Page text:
Recently the Democrats have been trying their damndest to relitigate the Kavanaugh confirmation by entertaining impeachment. Justified or not, people have strong feelings about the justice and subscribe to one of two narratives: 1. He is not guilty of what he is accused of and is being ruthlessly and unethically pursued for political reasons. 2. He is guilty and what’s more is representative of the men in society who have reaped its rewards despite their violence against women. For this narrative, his confirmation and Republicans defending him constitutes more evidence for the “war on women”. Both narratives are mutually exclusive, and neither one can be admitted by the other side. If you have read some of my articles here, you probably know which narrative I subscribe to. Anyway, few justices in history have evoked such visceral reactions as Kavanaugh, but one who approached this level was Justice William O. Douglas.
William O. Douglas, Associate Justice of the Supreme Court, 1939-75.
Douglas was one of the Supreme Court’s prime liberals and was both the longest served (1939-1975) and most prolific opinion writing justice in history. With quantity, however, came a cost of quality. For instance, justices tend not to use his majority opinion in Griswold v. Connecticut (1965) to justify the existence of an implied “right to privacy”, rather the concurring opinion of John Marshall Harlan II. In addition to his staunch liberalism on subjects such as the rights of criminal defendants, commerce powers, reapportionment, and civil rights, his personal life was also a subject of criticism. Douglas didn’t possess the greatest character: he wrote and told lies about the struggles of his early life, was a heavy drinker, and was a notorious womanizer who had four marriages and openly pursued other men’s wives. Additionally, his third wife claimed to a law clerk that he “beats me up all the time” and would often otherwise ignore her (Garrow). His children found him to be cold and distant and even “scary” at times in hostility. Douglas didn’t care what others thought of his private life and needless to say, he would not pass under the standards of #Metoo. Even The Nation regarded him as disappointing for not being as accomplished as other court liberals such as Earl Warren or William J. Brennan. Taking offense to his personal life, rulings, and business dealings was House Minority Leader Gerald Ford, who people don’t tend to have strong feelings about given his middling presidency.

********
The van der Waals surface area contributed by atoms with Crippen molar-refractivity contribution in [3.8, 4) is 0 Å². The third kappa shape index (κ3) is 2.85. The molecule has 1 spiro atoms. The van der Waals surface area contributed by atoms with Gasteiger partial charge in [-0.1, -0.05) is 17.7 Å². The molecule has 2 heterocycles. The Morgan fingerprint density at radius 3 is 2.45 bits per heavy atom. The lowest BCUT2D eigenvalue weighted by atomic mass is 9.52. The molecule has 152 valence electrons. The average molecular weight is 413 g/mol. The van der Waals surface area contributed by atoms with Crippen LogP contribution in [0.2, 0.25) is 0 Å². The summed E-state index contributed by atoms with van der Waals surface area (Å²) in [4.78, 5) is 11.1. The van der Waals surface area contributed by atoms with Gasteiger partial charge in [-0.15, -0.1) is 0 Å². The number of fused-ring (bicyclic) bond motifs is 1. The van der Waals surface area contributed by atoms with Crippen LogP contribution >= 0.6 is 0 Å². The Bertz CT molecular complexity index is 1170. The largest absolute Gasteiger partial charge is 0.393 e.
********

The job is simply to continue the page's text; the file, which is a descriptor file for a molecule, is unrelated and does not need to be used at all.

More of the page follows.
In 1970, Ford, a frequent critic of the Warren Court’s rulings, introduced articles of impeachment for Douglas, with the case centering on his financial affairs, although his personal life and liberal record were certainly motivators for him. He condemned him for having financial ties to a foundation partly funded by casinos as well as permitting an article of his to be published in Evergreen Review, a publication he regarded as obscene. Ford’s action was widely viewed as retaliation for the Democratic Senate’s rejection of two of Nixon’s nominees for the Supreme Court, and this certainly was at least part of the motivation for this action. During this time, he gave justification for impeachment that mirrors what current Democrats have tried to use to justify efforts against both President Trump and Kavanaugh: “What, then, is an impeachable offense? The only honest answer is that an impeachable offense is whatever a majority of the House of Representatives considers to be at a given moment in history” (Davis).
Ironically, although the case against Douglas ultimately fell flat, Ford would choose Douglas’s successor and would ultimately write him a very nice departing letter. Ford’s appointment, John Paul Stevens, would prove to be one of the most conspicuous liberals on the Supreme Court. Efforts at purely political impeachment may be an exercise certain members of the House undertake, but we have yet to have one that was based entirely on this. It is also an open question as to whether the American public will ever accept such an impeachment.
Davis, K.C. (2017, June 12). The History of American Impeachment. Smithsonian Magazine.
Garrow, D.J. (2003, March 27). The Tragedy of William O. Douglas. The Nation.